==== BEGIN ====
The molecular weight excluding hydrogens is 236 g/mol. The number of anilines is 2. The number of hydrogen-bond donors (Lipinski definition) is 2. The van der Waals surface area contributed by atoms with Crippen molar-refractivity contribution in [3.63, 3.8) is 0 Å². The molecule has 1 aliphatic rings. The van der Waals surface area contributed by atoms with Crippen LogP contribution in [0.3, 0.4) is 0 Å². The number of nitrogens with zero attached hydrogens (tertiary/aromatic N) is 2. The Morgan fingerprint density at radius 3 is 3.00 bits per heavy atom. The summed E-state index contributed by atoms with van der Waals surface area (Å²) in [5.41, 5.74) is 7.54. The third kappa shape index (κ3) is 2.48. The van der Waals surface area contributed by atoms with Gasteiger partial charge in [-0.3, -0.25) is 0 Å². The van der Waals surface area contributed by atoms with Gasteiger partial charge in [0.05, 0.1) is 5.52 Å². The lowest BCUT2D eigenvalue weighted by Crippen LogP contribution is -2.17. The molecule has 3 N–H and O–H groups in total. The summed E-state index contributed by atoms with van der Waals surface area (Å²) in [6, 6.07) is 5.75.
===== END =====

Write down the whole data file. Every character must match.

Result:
The molecular weight excluding hydrogens is 236 g/mol. The number of anilines is 2. The number of hydrogen-bond donors (Lipinski definition) is 2. The van der Waals surface area contributed by atoms with Crippen molar-refractivity contribution in [3.63, 3.8) is 0 Å². The molecule has 1 aliphatic rings. The van der Waals surface area contributed by atoms with Crippen LogP contribution in [0.3, 0.4) is 0 Å². The number of nitrogens with zero attached hydrogens (tertiary/aromatic N) is 2. The Morgan fingerprint density at radius 3 is 3.00 bits per heavy atom. The summed E-state index contributed by atoms with van der Waals surface area (Å²) in [5.41, 5.74) is 7.54. The third kappa shape index (κ3) is 2.48. The van der Waals surface area contributed by atoms with Gasteiger partial charge in [-0.3, -0.25) is 0 Å². The van der Waals surface area contributed by atoms with Gasteiger partial charge in [0.05, 0.1) is 5.52 Å². The lowest BCUT2D eigenvalue weighted by Crippen LogP contribution is -2.17. The molecule has 3 N–H and O–H groups in total. The summed E-state index contributed by atoms with van der Waals surface area (Å²) in [6, 6.07) is 5.75.